I read/skimmed Cynthia Selfe’s CCC article “Aurality and Multimodal Composing” essay while on the bike at the gym the other day. It’s a good read and something I’ll probably assign the next time I teach English 516 in winter 2010. It made me think about two other things that are kind of/kind of not related to the point she was trying to make:
- A lot of the piece is historical in that Selfe is discussing how writing pedagogy evolves and emerges out of an 18th/19th century tradition of education where being able to speak well and present one’s self with good elocution skills was frankly more important to college graduates than writing skills. This reminds me of a project I did as a PhD student oh so many years ago about elocution, especially as it evolved as a popular “home learning” and primary/secondary school activity in the mid to late 19th century in the U.S. Basically, as elocution lessons became passe in higher ed, it became popular in the homes, and presumably the homes of people of a certain class who would never go to college. It’s one of those projects that I keep thinking about coming back to, and this article might help me do that.
- The lingering thought I have with this article and most others in comp/rhet publications (not to mention many/most presentations at conferences like Computers and Writing) is about university departments and divisions. We “do” writing in composition and rhetoric and we “do” reading, writing, and literature in English departments because that’s our slice of the discipline pie. When we then try to do stuff like web design/usability, we’re kind of crossing over into (taking pie from?) computer science; when we incorporate graphics and graphic design in writing classes, we’re kind of taking pie from art; and when we have students do stuff like make movies and podcasts and give speeches, we’re kind of taking pie from communications.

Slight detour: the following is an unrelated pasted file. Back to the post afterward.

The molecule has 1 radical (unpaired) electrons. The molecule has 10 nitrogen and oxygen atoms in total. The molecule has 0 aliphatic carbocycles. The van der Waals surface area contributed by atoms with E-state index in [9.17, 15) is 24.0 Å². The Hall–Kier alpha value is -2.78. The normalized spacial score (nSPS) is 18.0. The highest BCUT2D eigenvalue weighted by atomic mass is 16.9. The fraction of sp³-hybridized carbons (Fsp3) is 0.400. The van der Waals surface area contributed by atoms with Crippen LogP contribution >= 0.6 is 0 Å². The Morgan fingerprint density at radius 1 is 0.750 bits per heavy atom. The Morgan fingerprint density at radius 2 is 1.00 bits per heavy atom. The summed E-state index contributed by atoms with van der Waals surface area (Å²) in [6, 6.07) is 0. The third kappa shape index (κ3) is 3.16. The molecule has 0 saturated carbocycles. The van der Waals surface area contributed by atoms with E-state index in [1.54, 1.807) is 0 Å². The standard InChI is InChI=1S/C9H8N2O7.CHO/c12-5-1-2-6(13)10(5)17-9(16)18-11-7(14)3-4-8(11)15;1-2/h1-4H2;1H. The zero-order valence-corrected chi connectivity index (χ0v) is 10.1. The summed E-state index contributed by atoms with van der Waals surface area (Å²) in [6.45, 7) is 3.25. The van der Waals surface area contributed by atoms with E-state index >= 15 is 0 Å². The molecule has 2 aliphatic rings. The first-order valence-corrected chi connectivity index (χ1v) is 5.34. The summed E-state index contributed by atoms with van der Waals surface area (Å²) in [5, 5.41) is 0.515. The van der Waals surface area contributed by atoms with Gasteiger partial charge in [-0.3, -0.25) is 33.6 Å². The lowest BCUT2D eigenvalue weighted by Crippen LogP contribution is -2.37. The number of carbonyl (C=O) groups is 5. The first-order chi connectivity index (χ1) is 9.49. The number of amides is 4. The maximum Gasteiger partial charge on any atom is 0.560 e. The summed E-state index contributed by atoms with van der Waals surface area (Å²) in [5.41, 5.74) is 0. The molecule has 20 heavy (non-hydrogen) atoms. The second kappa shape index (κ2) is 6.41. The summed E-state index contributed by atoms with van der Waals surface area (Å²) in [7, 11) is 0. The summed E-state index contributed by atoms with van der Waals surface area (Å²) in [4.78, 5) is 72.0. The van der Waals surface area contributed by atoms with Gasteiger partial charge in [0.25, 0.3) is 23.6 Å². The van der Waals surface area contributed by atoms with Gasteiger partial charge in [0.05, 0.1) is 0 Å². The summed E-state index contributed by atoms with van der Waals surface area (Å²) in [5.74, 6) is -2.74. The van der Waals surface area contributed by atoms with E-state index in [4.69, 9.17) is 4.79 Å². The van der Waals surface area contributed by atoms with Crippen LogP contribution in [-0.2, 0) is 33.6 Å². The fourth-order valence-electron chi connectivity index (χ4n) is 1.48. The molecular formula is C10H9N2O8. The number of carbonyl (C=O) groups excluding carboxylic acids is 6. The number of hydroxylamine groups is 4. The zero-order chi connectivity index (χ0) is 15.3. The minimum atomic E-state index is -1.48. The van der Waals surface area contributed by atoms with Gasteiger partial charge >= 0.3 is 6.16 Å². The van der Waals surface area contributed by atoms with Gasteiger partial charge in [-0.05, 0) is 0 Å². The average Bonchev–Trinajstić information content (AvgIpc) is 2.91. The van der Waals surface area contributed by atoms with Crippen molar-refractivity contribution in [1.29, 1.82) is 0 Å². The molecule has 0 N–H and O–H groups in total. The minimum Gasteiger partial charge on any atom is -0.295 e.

So, for me, there are two problems with this. First (and this is perhaps an institutional problem that is more acute at EMU than it is at other places), there is a lot of guarding of turf in academia. Two brief examples: we’ve had various challenges over the years in my department proposing courses with the words “communication” or “film” in them because my colleagues in the Communications department basically claim those terms as theirs. We have similar turf claims about terms like “literature” and “writing,” too. Second, as a student I had years ago reminded me, just because you give someone a video camera or a tape recorder doesn’t mean they are going to be able to make a movie or a radio show.
Don’t get me wrong– I’m not saying we shouldn’t be doing these things, and I don’t disagree with Selfe at all. We’ve been doing these multimodal and aural compositions for a long time, probably forever. I have my students in a wide variety of classes make little videos, web sites, recordings, etc., etc. In a theoretical and ideal world, these things are all a form of “writing” and the borders we’ve built between text, images, movement, and sound are all fictions. But in a practical and materialistic world, these borders are what defines institutions, academic departments, and individual courses. And in a time of tight budgets and assessing things like who should get what tenure-track lines and on-going funding, those theoretical fictions have a material value of real dollars and cents.